Saturday, April 4, 2015

On Repeat: "carmen"

When I was in Paris last summer my host mom told me that Stromae is a genius, and this song and video are only further proof of this fact!

Whether we saw it coming or not, whether we like it or not, social media has become part of everyone's lives. This goes even for people who aren't on any social media sites, because many still spend time ridiculing people who are, and many find themselves having to explain or defend their choice not to get involved in this dizzying non-stop world of online vices and distraction.

And because this is now a part of everyone's lives, Stromae confronts us with his vision of possible consequences.

Now of course, we won't literally die from social media use. Our bodies won't shut down from, say, tweeting too much. But what does often happen is that people spend so much of their time scrolling, viewing, sharing, and amassing likes, friends, and followers that they no longer go out and have real experiences or form in-person relationships apart from all that. They let social media monopolize their attention and consume their every being. (Hence, the humongous man-eating Twitter bird and its minions delivering unsuspecting social media addicts as sacrifices.) In that sense, such people do stop living.

But what's Stromae without a little genius AND irony? Even with his criticism of consumerism and social media use, this video is reaching millions of eyes through what? YouTube. And he's also been promoting the single through illustrations posted on what? His new Instagram page, where his character in the music video continues to craft his make-believe life before our very eyes (meta, anyone?). And talk of this song, this video, and Stromae's message is going to blow up where? All over the Internet. I mean, just look at what I'm doing right now! I'm writing about this on my blog, and then I'll share this post on Facebook when I'm done... so along with all the other netizens around the world, I'm also proving his point!  And this doesn't get past Stromae either. He's well aware that this is the world we live in today; we can no longer escape technology, neither its good nor its bad. But to what extent do we allow it to alter how we live our lives? I've written about this question before, and it's almost frightening to be reminded that we don't know where this virtual reverie is taking us.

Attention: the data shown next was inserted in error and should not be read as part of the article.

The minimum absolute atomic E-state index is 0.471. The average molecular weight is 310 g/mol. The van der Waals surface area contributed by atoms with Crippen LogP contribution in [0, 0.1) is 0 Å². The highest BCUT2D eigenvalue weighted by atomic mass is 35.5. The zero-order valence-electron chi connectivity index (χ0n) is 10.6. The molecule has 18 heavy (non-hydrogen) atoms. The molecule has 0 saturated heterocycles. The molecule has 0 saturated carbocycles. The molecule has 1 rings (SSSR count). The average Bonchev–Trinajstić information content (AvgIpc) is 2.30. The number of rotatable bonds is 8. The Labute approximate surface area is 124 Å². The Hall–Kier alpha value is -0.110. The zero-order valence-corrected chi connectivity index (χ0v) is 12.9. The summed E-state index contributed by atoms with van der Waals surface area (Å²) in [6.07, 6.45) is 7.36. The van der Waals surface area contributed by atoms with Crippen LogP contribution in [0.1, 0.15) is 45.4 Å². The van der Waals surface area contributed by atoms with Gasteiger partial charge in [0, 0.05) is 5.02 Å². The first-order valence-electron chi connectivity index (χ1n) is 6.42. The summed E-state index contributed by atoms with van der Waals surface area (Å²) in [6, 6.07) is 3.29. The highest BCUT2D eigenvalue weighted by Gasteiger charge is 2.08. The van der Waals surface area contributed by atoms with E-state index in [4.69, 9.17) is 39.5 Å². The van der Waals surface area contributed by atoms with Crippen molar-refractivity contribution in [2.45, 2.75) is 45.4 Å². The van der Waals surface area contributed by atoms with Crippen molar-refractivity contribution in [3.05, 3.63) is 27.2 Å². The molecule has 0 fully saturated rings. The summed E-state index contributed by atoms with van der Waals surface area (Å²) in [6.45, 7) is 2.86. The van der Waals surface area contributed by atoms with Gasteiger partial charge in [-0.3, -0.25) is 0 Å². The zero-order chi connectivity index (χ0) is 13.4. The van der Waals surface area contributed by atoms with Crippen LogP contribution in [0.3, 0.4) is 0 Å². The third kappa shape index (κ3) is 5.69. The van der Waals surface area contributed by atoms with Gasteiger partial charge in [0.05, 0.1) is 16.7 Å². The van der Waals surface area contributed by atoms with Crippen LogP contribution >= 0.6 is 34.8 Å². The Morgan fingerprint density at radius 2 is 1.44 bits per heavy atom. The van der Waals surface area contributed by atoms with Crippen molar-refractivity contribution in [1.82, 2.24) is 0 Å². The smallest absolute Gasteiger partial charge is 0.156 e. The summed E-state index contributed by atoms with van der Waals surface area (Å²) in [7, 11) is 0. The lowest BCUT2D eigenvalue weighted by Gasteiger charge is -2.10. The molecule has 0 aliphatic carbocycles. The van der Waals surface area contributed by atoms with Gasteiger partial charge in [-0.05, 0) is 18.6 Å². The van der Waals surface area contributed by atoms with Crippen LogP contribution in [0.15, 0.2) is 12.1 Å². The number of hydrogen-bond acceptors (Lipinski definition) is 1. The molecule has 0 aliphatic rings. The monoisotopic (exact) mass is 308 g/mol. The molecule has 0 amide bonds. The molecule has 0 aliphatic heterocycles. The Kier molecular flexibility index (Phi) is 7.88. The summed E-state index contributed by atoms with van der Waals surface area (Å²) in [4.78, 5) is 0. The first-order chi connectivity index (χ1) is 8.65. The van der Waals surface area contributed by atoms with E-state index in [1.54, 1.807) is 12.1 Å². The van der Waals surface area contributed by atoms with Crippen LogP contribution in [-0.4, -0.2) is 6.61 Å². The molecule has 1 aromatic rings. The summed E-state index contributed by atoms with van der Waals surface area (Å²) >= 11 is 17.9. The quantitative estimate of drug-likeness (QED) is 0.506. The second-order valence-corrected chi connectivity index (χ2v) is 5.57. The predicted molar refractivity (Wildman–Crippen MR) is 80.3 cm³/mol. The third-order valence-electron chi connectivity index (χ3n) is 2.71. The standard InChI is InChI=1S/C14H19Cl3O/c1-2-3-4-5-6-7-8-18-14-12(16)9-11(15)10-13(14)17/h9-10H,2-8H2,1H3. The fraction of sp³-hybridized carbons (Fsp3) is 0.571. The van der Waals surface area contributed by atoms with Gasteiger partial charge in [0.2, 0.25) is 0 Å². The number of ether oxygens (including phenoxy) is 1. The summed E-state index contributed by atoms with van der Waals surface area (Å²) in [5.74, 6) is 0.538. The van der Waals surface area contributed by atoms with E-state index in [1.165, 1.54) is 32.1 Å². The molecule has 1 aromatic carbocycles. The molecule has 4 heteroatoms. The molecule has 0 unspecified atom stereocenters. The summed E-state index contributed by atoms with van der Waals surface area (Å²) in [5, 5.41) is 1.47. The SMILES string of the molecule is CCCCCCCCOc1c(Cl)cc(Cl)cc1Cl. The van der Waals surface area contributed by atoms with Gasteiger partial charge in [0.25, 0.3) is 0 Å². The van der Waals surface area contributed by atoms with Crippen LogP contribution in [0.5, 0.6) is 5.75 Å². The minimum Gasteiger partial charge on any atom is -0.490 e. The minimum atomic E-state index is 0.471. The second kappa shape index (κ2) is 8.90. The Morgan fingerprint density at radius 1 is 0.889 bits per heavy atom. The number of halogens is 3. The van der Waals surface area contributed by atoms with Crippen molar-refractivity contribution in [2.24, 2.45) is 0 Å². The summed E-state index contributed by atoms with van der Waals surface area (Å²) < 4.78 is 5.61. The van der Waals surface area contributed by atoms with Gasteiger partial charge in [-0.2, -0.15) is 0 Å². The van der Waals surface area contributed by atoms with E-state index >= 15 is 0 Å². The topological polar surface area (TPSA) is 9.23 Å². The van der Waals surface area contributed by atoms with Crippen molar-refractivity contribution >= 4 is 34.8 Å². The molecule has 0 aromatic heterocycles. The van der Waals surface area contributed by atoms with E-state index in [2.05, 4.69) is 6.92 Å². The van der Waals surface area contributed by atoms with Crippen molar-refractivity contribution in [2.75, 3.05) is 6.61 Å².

Having said all that, I encourage you to enjoy this work of art! But don't let the message go over your head (I don't see how it could, but still). This is a grand opportunity for all of us to reflect on our habits. Thank you and well done, Stromae!

No comments:

Post a Comment